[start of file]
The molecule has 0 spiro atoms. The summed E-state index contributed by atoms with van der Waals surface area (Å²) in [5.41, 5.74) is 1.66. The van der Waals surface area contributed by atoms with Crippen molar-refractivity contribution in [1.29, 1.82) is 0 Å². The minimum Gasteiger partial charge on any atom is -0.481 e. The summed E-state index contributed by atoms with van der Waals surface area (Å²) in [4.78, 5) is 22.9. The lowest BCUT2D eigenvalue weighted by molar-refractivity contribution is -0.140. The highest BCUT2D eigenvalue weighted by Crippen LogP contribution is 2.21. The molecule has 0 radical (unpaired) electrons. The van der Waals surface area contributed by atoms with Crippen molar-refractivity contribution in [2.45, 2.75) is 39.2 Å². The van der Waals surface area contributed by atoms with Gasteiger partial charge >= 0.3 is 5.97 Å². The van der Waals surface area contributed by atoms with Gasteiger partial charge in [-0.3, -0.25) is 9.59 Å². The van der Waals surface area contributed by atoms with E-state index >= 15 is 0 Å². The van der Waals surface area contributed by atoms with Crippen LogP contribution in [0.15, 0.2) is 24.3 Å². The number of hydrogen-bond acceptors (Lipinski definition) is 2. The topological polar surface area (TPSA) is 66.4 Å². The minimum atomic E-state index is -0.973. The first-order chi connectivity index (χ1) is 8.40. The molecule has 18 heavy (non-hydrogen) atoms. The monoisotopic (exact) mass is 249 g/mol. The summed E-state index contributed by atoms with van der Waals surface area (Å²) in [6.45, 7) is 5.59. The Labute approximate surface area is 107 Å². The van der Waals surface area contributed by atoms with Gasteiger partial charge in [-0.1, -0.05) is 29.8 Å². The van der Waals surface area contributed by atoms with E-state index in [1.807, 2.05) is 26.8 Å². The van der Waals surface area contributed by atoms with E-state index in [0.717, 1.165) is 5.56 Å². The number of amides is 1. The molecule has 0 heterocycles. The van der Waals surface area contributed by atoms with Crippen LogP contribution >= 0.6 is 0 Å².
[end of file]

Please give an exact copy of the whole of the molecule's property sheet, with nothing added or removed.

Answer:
The molecule has 0 spiro atoms. The summed E-state index contributed by atoms with van der Waals surface area (Å²) in [5.41, 5.74) is 1.66. The van der Waals surface area contributed by atoms with Crippen molar-refractivity contribution in [1.29, 1.82) is 0 Å². The minimum Gasteiger partial charge on any atom is -0.481 e. The summed E-state index contributed by atoms with van der Waals surface area (Å²) in [4.78, 5) is 22.9. The lowest BCUT2D eigenvalue weighted by molar-refractivity contribution is -0.140. The highest BCUT2D eigenvalue weighted by Crippen LogP contribution is 2.21. The molecule has 0 radical (unpaired) electrons. The van der Waals surface area contributed by atoms with Crippen molar-refractivity contribution in [2.45, 2.75) is 39.2 Å². The van der Waals surface area contributed by atoms with Gasteiger partial charge >= 0.3 is 5.97 Å². The van der Waals surface area contributed by atoms with Gasteiger partial charge in [-0.3, -0.25) is 9.59 Å². The van der Waals surface area contributed by atoms with E-state index >= 15 is 0 Å². The van der Waals surface area contributed by atoms with Crippen LogP contribution in [0.15, 0.2) is 24.3 Å². The number of hydrogen-bond acceptors (Lipinski definition) is 2. The topological polar surface area (TPSA) is 66.4 Å². The minimum atomic E-state index is -0.973. The first-order chi connectivity index (χ1) is 8.40. The molecule has 18 heavy (non-hydrogen) atoms. The monoisotopic (exact) mass is 249 g/mol. The summed E-state index contributed by atoms with van der Waals surface area (Å²) in [6.45, 7) is 5.59. The Labute approximate surface area is 107 Å². The van der Waals surface area contributed by atoms with Gasteiger partial charge in [-0.1, -0.05) is 29.8 Å². The van der Waals surface area contributed by atoms with E-state index in [1.807, 2.05) is 26.8 Å². The van der Waals surface area contributed by atoms with E-state index in [0.717, 1.165) is 5.56 Å². The number of amides is 1. The molecule has 0 heterocycles. The van der Waals surface area contributed by atoms with Crippen LogP contribution >= 0.6 is 0 Å².